Family (Willie Nelson's band)

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The Family
Bobbie Nelson - Cropped.jpg
Background information
Years active1973 (1973)–present
Associated actsWillie Nelson, The Strangers
MembersBobbie Nelson
Paul English
Mickey Raphael
Billy English
Kevin Smith
Past membersJody Payne
Grady Martin
Chris Ethridge
Bee Spears
Rex Ludwig

The Family is Willie Nelson's touring and recording group. Nelson, who did not manage through the 1960s to succeed as a singer, retired after the failure of his 1971 album Yesterday's Wine. The following year, he returned from retirement rejuvenated by the burgeoning music movement of Austin, Texas.

In 1973, he formed a new backing band. The new lineup consisted of some of the members of his old road band "The Record Men," with the addition of new members. The original lineup included his sister, Bobbie, on the piano; drummer Paul English; harmonicist Mickey Raphael; bassist Bee Spears; and guitarist Jody Payne. The current lineup includes all the members but Jody Payne, who retired in 2008, and Bee Spears, who died in 2011. Billy English joined in 1983 on percussion. [1] Replacing Spears, Kevin Smith joined the band in 2012.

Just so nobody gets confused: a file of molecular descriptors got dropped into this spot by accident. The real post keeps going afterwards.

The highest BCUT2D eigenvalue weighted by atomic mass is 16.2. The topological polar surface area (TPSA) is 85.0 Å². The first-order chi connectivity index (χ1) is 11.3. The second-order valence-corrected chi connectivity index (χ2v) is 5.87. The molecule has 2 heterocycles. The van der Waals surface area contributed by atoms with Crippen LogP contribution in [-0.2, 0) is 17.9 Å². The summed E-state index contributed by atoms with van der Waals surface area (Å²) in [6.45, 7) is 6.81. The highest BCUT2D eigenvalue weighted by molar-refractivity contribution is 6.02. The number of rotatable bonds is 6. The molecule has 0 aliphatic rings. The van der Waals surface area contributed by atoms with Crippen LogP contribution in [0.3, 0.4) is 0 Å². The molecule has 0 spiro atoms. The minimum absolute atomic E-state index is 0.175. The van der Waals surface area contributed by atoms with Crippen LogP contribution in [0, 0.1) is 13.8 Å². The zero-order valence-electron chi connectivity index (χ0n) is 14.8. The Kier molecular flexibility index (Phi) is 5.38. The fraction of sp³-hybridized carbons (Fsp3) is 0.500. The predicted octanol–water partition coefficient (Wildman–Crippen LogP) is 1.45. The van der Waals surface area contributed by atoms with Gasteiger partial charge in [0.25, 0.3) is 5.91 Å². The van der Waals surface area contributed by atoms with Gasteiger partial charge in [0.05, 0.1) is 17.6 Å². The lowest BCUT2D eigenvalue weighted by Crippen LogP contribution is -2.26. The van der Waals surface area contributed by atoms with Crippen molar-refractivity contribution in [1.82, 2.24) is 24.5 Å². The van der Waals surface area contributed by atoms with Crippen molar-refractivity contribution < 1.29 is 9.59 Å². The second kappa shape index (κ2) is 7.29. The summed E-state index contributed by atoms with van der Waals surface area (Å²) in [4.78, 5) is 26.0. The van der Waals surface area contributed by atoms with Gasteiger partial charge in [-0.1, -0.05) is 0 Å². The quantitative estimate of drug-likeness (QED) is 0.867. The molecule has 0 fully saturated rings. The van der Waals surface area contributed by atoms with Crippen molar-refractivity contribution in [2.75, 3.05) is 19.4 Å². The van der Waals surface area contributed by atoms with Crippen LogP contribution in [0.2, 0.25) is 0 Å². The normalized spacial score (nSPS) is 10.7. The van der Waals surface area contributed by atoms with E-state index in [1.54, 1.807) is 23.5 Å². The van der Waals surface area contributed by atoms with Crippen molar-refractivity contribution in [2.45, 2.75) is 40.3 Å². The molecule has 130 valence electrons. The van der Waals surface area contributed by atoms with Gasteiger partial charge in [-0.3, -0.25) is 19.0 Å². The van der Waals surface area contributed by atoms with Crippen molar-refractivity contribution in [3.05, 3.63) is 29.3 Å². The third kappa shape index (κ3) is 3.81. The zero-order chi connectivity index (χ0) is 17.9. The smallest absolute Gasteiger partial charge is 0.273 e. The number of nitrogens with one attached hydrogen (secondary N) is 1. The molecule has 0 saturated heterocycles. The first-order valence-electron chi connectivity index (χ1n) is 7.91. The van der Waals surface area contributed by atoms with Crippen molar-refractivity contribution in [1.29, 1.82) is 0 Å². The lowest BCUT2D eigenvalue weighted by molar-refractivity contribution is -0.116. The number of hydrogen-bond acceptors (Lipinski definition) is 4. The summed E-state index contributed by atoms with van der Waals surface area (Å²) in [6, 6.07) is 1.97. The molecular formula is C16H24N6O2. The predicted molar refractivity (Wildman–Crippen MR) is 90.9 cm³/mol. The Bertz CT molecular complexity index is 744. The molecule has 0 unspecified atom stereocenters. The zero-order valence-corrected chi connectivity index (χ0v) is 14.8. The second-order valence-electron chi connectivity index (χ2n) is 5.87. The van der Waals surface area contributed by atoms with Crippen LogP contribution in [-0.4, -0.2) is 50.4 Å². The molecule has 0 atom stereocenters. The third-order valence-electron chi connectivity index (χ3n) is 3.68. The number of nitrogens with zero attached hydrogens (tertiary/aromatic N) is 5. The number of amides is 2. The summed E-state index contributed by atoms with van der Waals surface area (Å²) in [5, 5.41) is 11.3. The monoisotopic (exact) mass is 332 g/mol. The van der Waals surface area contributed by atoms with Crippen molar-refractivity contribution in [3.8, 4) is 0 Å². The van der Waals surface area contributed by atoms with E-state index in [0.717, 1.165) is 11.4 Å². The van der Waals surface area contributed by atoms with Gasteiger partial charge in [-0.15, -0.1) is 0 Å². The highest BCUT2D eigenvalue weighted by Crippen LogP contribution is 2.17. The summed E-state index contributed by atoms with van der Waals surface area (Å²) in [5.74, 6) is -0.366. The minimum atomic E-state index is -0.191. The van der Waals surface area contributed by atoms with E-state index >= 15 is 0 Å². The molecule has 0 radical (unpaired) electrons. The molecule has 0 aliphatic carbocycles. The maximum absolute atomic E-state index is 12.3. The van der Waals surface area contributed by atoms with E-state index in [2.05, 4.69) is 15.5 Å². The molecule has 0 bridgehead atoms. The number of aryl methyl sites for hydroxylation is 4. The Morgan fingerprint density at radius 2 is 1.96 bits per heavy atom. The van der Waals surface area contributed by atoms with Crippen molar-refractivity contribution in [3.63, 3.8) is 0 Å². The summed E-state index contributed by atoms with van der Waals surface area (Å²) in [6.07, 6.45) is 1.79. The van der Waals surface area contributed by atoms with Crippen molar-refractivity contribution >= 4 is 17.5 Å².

The Record Men[edit]

During the 1960s, while recording as an RCA Records artist, Nelson was backed in the studio by session musicians, while he also had a road band.[2] In 1966, he formed a new lineup for his road band, consisting of Johnny Bush on guitar; Jimmy Day on the steel guitar; Paul English on drums; and David Zettner on bass. The band was originally named "The Offenders", but after it was rejected by the promoters, the name was changed to "The Record Men", after Nelson's single "Mr. Record Man".[3] Zettner left the band in 1968 after he was drafted.[4] He was replaced on the bass by his friend Bee Spears.[5] While playing in the band, Johnny Bush also played as a solo act on the package of the Willie Nelson Show. After Zettner was discharged from the military he returned to the band, and Spears started to play for Bush.[6] Bush left The Record Men to concentrate on his solo act a few months later.[2] After a brief exit of Jimmy Day to play with Ray Price's Cherokee Cowboys, Paul English's older brother, Oliver, joined for nine months playing the steel guitar.[7] In 1969 Jimmy Day and David Zettner returned, while Billy English, Paul English's younger brother, joined to play the drums.[8]

By 1971, after nearly a decade with RCA, Nelson had no major success.[9] Meanwhile, his latest album Yesterday's Wine failed to chart and to meet RCA expectations.[10][11] Although his contract was not over, Nelson decided to retire because of the number of failures he had had.[12]